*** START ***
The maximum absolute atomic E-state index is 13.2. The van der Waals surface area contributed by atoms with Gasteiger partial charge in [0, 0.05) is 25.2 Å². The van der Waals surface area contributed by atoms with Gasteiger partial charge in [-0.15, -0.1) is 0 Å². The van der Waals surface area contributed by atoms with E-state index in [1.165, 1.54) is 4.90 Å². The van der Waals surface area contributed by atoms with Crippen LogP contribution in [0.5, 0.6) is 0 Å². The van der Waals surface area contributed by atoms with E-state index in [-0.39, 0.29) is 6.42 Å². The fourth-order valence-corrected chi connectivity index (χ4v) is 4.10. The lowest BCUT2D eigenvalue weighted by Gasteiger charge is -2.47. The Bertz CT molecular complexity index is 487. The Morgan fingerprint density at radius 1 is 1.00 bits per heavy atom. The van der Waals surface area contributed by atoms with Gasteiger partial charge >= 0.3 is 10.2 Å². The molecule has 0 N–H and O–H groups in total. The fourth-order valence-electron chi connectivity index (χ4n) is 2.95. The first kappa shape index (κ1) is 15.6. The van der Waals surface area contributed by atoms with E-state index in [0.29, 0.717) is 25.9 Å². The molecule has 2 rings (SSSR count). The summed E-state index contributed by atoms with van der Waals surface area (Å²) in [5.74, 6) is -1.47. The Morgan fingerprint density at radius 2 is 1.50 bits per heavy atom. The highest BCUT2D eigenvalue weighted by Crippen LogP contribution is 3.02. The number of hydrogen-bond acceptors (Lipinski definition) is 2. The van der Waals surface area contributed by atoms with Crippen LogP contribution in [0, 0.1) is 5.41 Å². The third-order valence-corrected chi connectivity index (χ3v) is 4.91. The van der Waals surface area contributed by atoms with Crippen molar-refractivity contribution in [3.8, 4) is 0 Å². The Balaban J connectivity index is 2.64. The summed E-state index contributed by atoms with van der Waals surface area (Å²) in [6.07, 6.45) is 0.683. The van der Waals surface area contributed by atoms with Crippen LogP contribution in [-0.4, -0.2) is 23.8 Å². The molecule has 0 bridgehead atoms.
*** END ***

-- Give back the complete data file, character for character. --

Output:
The maximum absolute atomic E-state index is 13.2. The van der Waals surface area contributed by atoms with Gasteiger partial charge in [0, 0.05) is 25.2 Å². The van der Waals surface area contributed by atoms with Gasteiger partial charge in [-0.15, -0.1) is 0 Å². The van der Waals surface area contributed by atoms with E-state index in [1.165, 1.54) is 4.90 Å². The van der Waals surface area contributed by atoms with Crippen LogP contribution in [0.5, 0.6) is 0 Å². The van der Waals surface area contributed by atoms with E-state index in [-0.39, 0.29) is 6.42 Å². The fourth-order valence-corrected chi connectivity index (χ4v) is 4.10. The lowest BCUT2D eigenvalue weighted by Gasteiger charge is -2.47. The Bertz CT molecular complexity index is 487. The Morgan fingerprint density at radius 1 is 1.00 bits per heavy atom. The van der Waals surface area contributed by atoms with Gasteiger partial charge >= 0.3 is 10.2 Å². The molecule has 0 N–H and O–H groups in total. The fourth-order valence-electron chi connectivity index (χ4n) is 2.95. The first kappa shape index (κ1) is 15.6. The van der Waals surface area contributed by atoms with E-state index in [0.29, 0.717) is 25.9 Å². The molecule has 2 rings (SSSR count). The summed E-state index contributed by atoms with van der Waals surface area (Å²) in [5.74, 6) is -1.47. The Morgan fingerprint density at radius 2 is 1.50 bits per heavy atom. The highest BCUT2D eigenvalue weighted by Crippen LogP contribution is 3.02. The number of hydrogen-bond acceptors (Lipinski definition) is 2. The van der Waals surface area contributed by atoms with Crippen LogP contribution in [0, 0.1) is 5.41 Å². The third-order valence-corrected chi connectivity index (χ3v) is 4.91. The van der Waals surface area contributed by atoms with Crippen molar-refractivity contribution in [3.8, 4) is 0 Å². The Balaban J connectivity index is 2.64. The summed E-state index contributed by atoms with van der Waals surface area (Å²) in [6.07, 6.45) is 0.683. The van der Waals surface area contributed by atoms with Crippen LogP contribution in [-0.4, -0.2) is 23.8 Å². The molecule has 0 bridgehead atoms.